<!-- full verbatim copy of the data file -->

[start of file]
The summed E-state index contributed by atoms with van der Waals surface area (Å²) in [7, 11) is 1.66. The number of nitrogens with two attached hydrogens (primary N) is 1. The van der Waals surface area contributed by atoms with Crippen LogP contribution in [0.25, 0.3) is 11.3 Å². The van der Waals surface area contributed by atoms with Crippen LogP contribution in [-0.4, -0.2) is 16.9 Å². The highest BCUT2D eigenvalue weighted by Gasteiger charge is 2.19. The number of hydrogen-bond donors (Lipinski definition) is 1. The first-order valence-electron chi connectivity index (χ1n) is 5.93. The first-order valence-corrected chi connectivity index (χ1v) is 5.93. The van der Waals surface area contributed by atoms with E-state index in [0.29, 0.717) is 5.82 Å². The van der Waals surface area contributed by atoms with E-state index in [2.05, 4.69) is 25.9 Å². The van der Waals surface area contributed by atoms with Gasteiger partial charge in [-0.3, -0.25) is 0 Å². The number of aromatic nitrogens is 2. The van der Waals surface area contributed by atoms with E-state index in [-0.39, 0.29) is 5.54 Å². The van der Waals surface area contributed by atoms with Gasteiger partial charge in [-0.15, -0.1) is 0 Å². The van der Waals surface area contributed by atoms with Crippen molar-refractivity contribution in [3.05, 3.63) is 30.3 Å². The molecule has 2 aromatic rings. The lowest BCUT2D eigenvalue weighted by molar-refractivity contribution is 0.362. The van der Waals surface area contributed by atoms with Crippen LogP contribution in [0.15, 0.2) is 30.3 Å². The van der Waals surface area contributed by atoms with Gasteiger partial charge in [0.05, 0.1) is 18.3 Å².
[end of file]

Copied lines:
The summed E-state index contributed by atoms with van der Waals surface area (Å²) in [7, 11) is 1.66. The number of nitrogens with two attached hydrogens (primary N) is 1. The van der Waals surface area contributed by atoms with Crippen LogP contribution in [0.25, 0.3) is 11.3 Å². The van der Waals surface area contributed by atoms with Crippen LogP contribution in [-0.4, -0.2) is 16.9 Å². The highest BCUT2D eigenvalue weighted by Gasteiger charge is 2.19. The number of hydrogen-bond donors (Lipinski definition) is 1. The first-order valence-electron chi connectivity index (χ1n) is 5.93. The first-order valence-corrected chi connectivity index (χ1v) is 5.93. The van der Waals surface area contributed by atoms with E-state index in [0.29, 0.717) is 5.82 Å². The van der Waals surface area contributed by atoms with E-state index in [2.05, 4.69) is 25.9 Å². The van der Waals surface area contributed by atoms with Gasteiger partial charge in [-0.3, -0.25) is 0 Å². The number of aromatic nitrogens is 2. The van der Waals surface area contributed by atoms with E-state index in [-0.39, 0.29) is 5.54 Å². The van der Waals surface area contributed by atoms with Gasteiger partial charge in [-0.15, -0.1) is 0 Å². The van der Waals surface area contributed by atoms with Crippen molar-refractivity contribution in [3.05, 3.63) is 30.3 Å². The molecule has 2 aromatic rings. The lowest BCUT2D eigenvalue weighted by molar-refractivity contribution is 0.362. The van der Waals surface area contributed by atoms with Crippen LogP contribution in [0.15, 0.2) is 30.3 Å². The van der Waals surface area contributed by atoms with Gasteiger partial charge in [0.05, 0.1) is 18.3 Å².